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I have the following class and function. When I try to run through it I am getting:

ImportError: cannot import name Requests

Here's my code:

from tests.global_functions.util_helper import util_get_random_customer_individual
from tests.global_functions.util_helper import util_get_random_customer_company
from requests import Requests
import random

class Customer():
    def __init__(self):
        request = Requests()
        customer = None
        if request.request_type == 'individual':
            customer = util_get_random_customer_individual()
        elif request.request_type == 'company':
            customer = util_get_random_customer_company()
            print 'What the hell should I do???? HELP!?!?!?!'

The traceback is as follows:

Traceback (most recent call last):
  File "C:/Users/e003048/QA/trunk/automation/selenium/src/webservices/add_customers/webservice_requests.py", line 2, in <module>
    import webservices.system_environment.responses
  File "C:\Users\e003048\QA\trunk\automation\selenium\src\webservices\system_environment\responses.py", line 2, in <module>
    import connector
  File "C:\Users\e003048\QA\trunk\automation\selenium\src\webservices\system_environment\connector.py", line 3, in <module>
    import requests
  File "C:\Users\e003048\QA\trunk\automation\selenium\src\webservices\system_environment\requests.py", line 3, in <module>
    from customer import Customer
  File "C:\Users\e003048\QA\trunk\automation\selenium\src\webservices\system_environment\customer.py", line 4, in <module>
    from requests import Requests
ImportError: cannot import name Requests

Not sure what I am doing wrong here or why I would be getting this error. I am using PyCharm and there is nothing indicating that anything is wrong in the import statement.

share|improve this question
Provided you don't have different PYTHONPATHs that are interfering, this is probably a name conflict, though possibly also a circular import problem. The call stack would seem to support this. Do you have any of your own packages or modules named "requests"? –  Silas Ray Feb 27 '14 at 22:22
@SilasRay Yes, I have a requests module with a Requests class, which is what I am trying to import –  DarthOpto Feb 27 '14 at 22:25
i would recommend trying from request import * though i am not sure if this is recommended –  user1834437 Feb 27 '14 at 22:25
Oh, you aren't using the requests library then? In any case, it looks like your requests module is attempting to import the customer module, and the customer module is attempting to then import the requests module. This is a circular import. Requests doesn't exist within the requests namespace yet, because the module hasn't been fully loaded before customer attempts to load it. –  Silas Ray Feb 27 '14 at 22:28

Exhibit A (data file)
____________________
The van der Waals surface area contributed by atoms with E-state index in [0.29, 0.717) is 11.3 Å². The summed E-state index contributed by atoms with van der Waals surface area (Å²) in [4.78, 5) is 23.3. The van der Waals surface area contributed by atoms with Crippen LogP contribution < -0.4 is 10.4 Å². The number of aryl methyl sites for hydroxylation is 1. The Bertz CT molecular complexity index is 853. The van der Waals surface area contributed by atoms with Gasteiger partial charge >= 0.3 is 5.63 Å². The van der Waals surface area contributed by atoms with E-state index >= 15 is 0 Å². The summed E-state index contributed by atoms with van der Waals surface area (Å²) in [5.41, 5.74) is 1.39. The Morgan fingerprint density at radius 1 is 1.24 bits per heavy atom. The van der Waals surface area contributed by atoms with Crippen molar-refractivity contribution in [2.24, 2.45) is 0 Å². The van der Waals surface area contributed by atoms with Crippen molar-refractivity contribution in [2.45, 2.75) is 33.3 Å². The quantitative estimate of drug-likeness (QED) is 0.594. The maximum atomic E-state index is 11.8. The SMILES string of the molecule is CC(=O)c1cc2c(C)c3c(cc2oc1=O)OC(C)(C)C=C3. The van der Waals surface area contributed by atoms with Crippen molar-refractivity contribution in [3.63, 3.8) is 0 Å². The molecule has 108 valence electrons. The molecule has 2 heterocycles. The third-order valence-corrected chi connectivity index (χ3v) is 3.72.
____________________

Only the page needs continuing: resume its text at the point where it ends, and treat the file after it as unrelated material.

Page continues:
Given your other questions on SO about this same batch of code, I think you need a major refactor. It looks like you are basically using the Requests class like a glorified dictionary, while you are stuffing what should be methods on Requests, or subclasses thereof, in to the util_helper module. There appear to be fundamental structural problems with your code; addressing the narrow problem here with a hacky patch is not really going to fix your code. –  Silas Ray Feb 27 '14 at 22:55

1 Answer 1

up vote 4 down vote accepted

You have circular imports. requests imports customer, and customer imports requests.

Circular imports are actually allowed in Python, but they don't work well if you're attempting to do named imports (ie from foo import Foo rather than import foo). Python is trying to import requests, but to do that it needs to import customer. So part way through importing requests it starts importing customer. Then customer says it wants to look at the thing named Request in requests, but requests isn't finished loading so that name doesn't exist yet.

There are a few possible fixes:

  1. The simplest may be for you to just switch to non-named imports. So then you'll have to say requests.Request instead of Request in the customer module.

  2. A better option would be to try to eliminate the circular dependency. In general, circular dependencies are an indication that things are too tightly coupled. Either pull the circularity out into a third module, or merge the two modules.

  3. A third option, but this is generally considered to be poor style, is to move the import of customer inside requests below the definition of the Request class. Again, this is poor style, and I do not recommend it. I mention it here only for the sake of completeness, but if you do this you will almost certainly regret it later.

share|improve this answer
Too tightly coupled, or just poorly designed/organized. –  Silas Ray Feb 27 '14 at 22:35

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